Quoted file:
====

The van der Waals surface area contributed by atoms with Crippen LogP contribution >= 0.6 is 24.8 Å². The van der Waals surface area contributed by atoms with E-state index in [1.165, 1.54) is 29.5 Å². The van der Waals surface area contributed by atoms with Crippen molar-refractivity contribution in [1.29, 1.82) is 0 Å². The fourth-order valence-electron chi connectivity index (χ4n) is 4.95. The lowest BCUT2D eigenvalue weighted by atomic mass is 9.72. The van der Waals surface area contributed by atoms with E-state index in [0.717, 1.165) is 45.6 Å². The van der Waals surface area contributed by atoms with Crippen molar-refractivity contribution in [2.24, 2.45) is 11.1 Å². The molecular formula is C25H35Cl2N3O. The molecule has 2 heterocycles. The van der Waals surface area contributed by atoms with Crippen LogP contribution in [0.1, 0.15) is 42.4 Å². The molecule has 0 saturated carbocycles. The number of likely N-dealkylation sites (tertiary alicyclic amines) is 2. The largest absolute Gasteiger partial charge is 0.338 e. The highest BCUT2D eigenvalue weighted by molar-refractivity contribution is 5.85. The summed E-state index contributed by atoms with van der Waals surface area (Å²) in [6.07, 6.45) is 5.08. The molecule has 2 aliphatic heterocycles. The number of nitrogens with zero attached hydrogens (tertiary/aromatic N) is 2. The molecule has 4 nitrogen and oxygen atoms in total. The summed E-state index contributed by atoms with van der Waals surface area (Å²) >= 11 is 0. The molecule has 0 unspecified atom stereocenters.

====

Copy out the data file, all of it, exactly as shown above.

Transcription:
The van der Waals surface area contributed by atoms with Crippen LogP contribution >= 0.6 is 24.8 Å². The van der Waals surface area contributed by atoms with E-state index in [1.165, 1.54) is 29.5 Å². The van der Waals surface area contributed by atoms with Crippen molar-refractivity contribution in [1.29, 1.82) is 0 Å². The fourth-order valence-electron chi connectivity index (χ4n) is 4.95. The lowest BCUT2D eigenvalue weighted by atomic mass is 9.72. The van der Waals surface area contributed by atoms with E-state index in [0.717, 1.165) is 45.6 Å². The van der Waals surface area contributed by atoms with Crippen molar-refractivity contribution in [2.24, 2.45) is 11.1 Å². The molecular formula is C25H35Cl2N3O. The molecule has 2 heterocycles. The van der Waals surface area contributed by atoms with Crippen LogP contribution in [0.1, 0.15) is 42.4 Å². The molecule has 0 saturated carbocycles. The number of likely N-dealkylation sites (tertiary alicyclic amines) is 2. The largest absolute Gasteiger partial charge is 0.338 e. The highest BCUT2D eigenvalue weighted by molar-refractivity contribution is 5.85. The summed E-state index contributed by atoms with van der Waals surface area (Å²) in [6.07, 6.45) is 5.08. The molecule has 2 aliphatic heterocycles. The number of nitrogens with zero attached hydrogens (tertiary/aromatic N) is 2. The molecule has 4 nitrogen and oxygen atoms in total. The summed E-state index contributed by atoms with van der Waals surface area (Å²) >= 11 is 0. The molecule has 0 unspecified atom stereocenters.